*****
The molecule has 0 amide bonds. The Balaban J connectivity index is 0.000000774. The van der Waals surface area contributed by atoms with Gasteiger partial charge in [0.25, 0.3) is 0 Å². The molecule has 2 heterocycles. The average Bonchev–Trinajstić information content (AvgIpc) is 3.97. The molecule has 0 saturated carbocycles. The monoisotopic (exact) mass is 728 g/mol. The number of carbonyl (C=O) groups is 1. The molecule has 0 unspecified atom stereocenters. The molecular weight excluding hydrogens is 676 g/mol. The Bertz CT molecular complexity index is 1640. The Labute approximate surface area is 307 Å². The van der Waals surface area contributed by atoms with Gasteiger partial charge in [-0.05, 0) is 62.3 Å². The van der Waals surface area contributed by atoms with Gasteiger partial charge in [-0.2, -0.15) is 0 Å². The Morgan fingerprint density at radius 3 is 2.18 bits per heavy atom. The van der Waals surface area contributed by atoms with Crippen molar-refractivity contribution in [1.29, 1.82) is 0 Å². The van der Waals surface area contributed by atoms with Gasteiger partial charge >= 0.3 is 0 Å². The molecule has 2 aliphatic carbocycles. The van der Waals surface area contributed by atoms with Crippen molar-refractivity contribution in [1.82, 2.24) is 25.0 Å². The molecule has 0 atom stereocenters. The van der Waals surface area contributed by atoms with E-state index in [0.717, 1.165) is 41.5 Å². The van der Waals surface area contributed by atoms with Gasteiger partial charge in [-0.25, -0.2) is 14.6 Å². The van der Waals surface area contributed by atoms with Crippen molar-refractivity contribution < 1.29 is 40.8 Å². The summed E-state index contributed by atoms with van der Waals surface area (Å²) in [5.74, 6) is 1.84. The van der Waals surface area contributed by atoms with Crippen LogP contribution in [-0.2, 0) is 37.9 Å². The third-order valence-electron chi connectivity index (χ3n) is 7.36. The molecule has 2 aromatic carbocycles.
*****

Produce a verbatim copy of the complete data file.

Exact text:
The molecule has 0 amide bonds. The Balaban J connectivity index is 0.000000774. The van der Waals surface area contributed by atoms with Gasteiger partial charge in [0.25, 0.3) is 0 Å². The molecule has 2 heterocycles. The average Bonchev–Trinajstić information content (AvgIpc) is 3.97. The molecule has 0 saturated carbocycles. The monoisotopic (exact) mass is 728 g/mol. The number of carbonyl (C=O) groups is 1. The molecule has 0 unspecified atom stereocenters. The molecular weight excluding hydrogens is 676 g/mol. The Bertz CT molecular complexity index is 1640. The Labute approximate surface area is 307 Å². The van der Waals surface area contributed by atoms with Gasteiger partial charge in [-0.05, 0) is 62.3 Å². The van der Waals surface area contributed by atoms with Gasteiger partial charge in [-0.2, -0.15) is 0 Å². The Morgan fingerprint density at radius 3 is 2.18 bits per heavy atom. The van der Waals surface area contributed by atoms with Crippen molar-refractivity contribution in [1.29, 1.82) is 0 Å². The van der Waals surface area contributed by atoms with Gasteiger partial charge >= 0.3 is 0 Å². The molecule has 2 aliphatic carbocycles. The van der Waals surface area contributed by atoms with Crippen molar-refractivity contribution in [1.82, 2.24) is 25.0 Å². The molecule has 0 atom stereocenters. The van der Waals surface area contributed by atoms with E-state index in [0.717, 1.165) is 41.5 Å². The van der Waals surface area contributed by atoms with Gasteiger partial charge in [-0.25, -0.2) is 14.6 Å². The van der Waals surface area contributed by atoms with Crippen molar-refractivity contribution < 1.29 is 40.8 Å². The summed E-state index contributed by atoms with van der Waals surface area (Å²) in [5.74, 6) is 1.84. The van der Waals surface area contributed by atoms with Crippen LogP contribution in [-0.2, 0) is 37.9 Å². The third-order valence-electron chi connectivity index (χ3n) is 7.36. The molecule has 2 aromatic carbocycles.